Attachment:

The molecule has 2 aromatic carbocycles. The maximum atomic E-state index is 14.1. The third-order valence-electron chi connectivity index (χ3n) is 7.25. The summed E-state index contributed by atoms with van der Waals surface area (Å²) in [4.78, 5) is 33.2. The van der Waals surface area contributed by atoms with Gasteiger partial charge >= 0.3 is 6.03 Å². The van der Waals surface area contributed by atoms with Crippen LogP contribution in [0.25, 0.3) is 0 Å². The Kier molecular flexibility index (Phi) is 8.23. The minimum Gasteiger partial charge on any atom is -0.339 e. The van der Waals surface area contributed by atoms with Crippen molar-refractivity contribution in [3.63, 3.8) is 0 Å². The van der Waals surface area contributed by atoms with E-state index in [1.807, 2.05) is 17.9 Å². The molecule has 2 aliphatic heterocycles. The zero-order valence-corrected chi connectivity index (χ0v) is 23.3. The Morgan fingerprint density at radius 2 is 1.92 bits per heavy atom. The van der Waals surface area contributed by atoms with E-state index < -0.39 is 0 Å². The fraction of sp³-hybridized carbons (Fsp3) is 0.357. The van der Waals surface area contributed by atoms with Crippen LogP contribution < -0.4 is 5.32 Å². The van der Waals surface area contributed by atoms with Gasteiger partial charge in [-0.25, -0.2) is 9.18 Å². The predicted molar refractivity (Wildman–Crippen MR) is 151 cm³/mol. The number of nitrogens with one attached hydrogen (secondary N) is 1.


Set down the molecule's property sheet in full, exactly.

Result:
The molecule has 2 aromatic carbocycles. The maximum atomic E-state index is 14.1. The third-order valence-electron chi connectivity index (χ3n) is 7.25. The summed E-state index contributed by atoms with van der Waals surface area (Å²) in [4.78, 5) is 33.2. The van der Waals surface area contributed by atoms with Gasteiger partial charge >= 0.3 is 6.03 Å². The van der Waals surface area contributed by atoms with Crippen LogP contribution in [0.25, 0.3) is 0 Å². The Kier molecular flexibility index (Phi) is 8.23. The minimum Gasteiger partial charge on any atom is -0.339 e. The van der Waals surface area contributed by atoms with Crippen molar-refractivity contribution in [3.63, 3.8) is 0 Å². The van der Waals surface area contributed by atoms with E-state index in [1.807, 2.05) is 17.9 Å². The molecule has 2 aliphatic heterocycles. The zero-order valence-corrected chi connectivity index (χ0v) is 23.3. The Morgan fingerprint density at radius 2 is 1.92 bits per heavy atom. The van der Waals surface area contributed by atoms with E-state index < -0.39 is 0 Å². The fraction of sp³-hybridized carbons (Fsp3) is 0.357. The van der Waals surface area contributed by atoms with Crippen LogP contribution < -0.4 is 5.32 Å². The van der Waals surface area contributed by atoms with Gasteiger partial charge in [-0.25, -0.2) is 9.18 Å². The predicted molar refractivity (Wildman–Crippen MR) is 151 cm³/mol. The number of nitrogens with one attached hydrogen (secondary N) is 1.